Pittsburgh's newest police commander has a knack for planning and an eye for detail, which will bode well for him when he takes the helm of the disparate and challenging Zone 2 precinct, those close to him said Tuesday.
Cmdr. Eric Holmes, 42, a 15-year veteran of the city's force, will be elevated today from his post as a sergeant in Chief Nate Harper's office to head of the Hill District station, one of the most powerful supervisory positions in the bureau.
Chief Harper declined to comment about the pick on Tuesday. Mayor Luke Ravenstahl has said that Cmdr. Holmes was chosen from among several qualified candidates and his selection strengthens the diversity of the police bureau's upper echelons.
While the newly minted commander has served many roles in his time on the job, his most recent work has largely been behind the scenes. Promoted to sergeant in 2007, he was soon tapped to help coordinate the massive law enforcement presence during the city's G-20 summit and archive the library of legal and tactical documents it generated.
Paperwork still mounts, but the summit itself wrapped up nearly three years ago. Cmdr. Holmes said his job since then evolved into one that allowed him more opportunities to work with the public, as a liaison to the city's police chaplains, its colleges and universities and several youth programs.
He teaches ethics and morals at the city police training academy, was once a White House intern and has a criminal justice scholarship established in his name at Slippery Rock University, his alma mater.
Is he ready to oversee one of the city's busiest police zones?
"I'm able to establish partnerships, build relationships and bring people together around the table to solve a problem, no matter what it is," Cmdr. Holmes said. He said he has already established connections with some business owners and faith-based organizations and is looking forward to getting to know other community leaders in Zone 2, which covers 12 city neighborhoods, including Downtown, the Hill District, Lawrenceville and the Strip District. He replaces George Trosky, who was promoted to assistant chief of investigations after serving five years as the popular leader of the precinct.
Lt. Robert Roth, who works in the zone, said Cmdr. Holmes has the mind to spot and address problems in a district that has recently dealt with various drug-related crimes, such as vehicle break-ins, armed robberies and occasional gunfire.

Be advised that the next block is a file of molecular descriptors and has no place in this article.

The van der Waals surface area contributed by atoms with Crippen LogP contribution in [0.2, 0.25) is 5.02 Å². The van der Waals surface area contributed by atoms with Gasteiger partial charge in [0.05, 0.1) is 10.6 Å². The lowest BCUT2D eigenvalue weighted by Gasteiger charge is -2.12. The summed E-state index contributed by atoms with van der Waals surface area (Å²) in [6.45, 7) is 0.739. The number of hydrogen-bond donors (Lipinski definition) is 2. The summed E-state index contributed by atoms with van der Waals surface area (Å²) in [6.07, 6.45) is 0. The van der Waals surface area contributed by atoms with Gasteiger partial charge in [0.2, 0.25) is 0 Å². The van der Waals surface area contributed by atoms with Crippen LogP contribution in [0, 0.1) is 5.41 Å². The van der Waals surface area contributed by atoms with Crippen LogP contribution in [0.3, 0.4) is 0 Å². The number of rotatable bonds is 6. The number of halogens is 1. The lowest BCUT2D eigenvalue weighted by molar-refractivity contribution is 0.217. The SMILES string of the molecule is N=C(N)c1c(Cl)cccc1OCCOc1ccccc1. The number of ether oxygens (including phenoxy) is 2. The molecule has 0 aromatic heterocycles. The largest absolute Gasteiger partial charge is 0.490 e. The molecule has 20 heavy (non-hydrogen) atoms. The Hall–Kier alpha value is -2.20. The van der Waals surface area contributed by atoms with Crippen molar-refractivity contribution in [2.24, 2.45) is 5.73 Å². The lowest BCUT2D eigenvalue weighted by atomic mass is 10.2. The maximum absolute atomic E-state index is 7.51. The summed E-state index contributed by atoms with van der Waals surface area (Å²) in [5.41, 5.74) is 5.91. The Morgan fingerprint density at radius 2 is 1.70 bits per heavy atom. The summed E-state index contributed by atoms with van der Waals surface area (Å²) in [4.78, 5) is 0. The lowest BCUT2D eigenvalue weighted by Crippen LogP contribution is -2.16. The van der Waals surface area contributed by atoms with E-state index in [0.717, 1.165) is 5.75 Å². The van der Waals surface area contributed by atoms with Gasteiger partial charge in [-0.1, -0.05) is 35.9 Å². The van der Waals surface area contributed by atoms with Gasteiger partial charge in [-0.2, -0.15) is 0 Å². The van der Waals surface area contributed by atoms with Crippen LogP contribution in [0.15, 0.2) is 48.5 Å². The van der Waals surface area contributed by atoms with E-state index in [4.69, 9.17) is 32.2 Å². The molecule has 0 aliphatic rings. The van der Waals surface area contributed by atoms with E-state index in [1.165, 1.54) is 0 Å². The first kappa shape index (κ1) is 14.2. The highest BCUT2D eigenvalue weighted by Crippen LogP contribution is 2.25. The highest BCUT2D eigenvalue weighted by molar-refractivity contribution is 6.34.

"When Trosky was here, he was very community-oriented," Lt. Roth said. "Holmes will fit that position perfectly because he's so organized."
Cmdr. Holmes, of Westwood, worked as a volunteer firefighter for years in his native Penn Hills, then went on after college to serve stints for the University of Pittsburgh police and as the first black officer to work the often quiet streets of Ohio Township. He parlayed his communications degree into police work, he said, seeing communication and law enforcement as often one and the same. He is chairman of Slippery Rock's council of trustees.
In Pittsburgh, he has been a patrolman, worked in narcotics and vice, worked with a police dog, supervised a shift at the notoriously rough Zone 5 station in Highland Park and also supervised the now-dissolved Street Response Unit, whose uniformed officers aggressively targeted problems in the city's high-crime areas.
Cmdr. Scott Schubert of the West End station said he chose him for that post, and later to work in the four-member "G-20 liaison unit," because he is detail-oriented and dependable.
"He's very bright, he's always looking to improve things," Cmdr. Schubert said. "What helps him will be the fact that he's worked various assignments. All that helps you become a better supervisor. He's done a lot of behind the scenes things that people might not be aware of."
If Cmdr. Holmes is eager to meet community leaders, they are just as ready to know him.
"He needs to introduce himself and show us what his priorities are," said Carl Redwood of the Hill District Consensus Group, who urged the new commander to focus attention on the open-air drug trade he says plagues Centre and Wylie avenues. "We'll try to get him to our next meeting."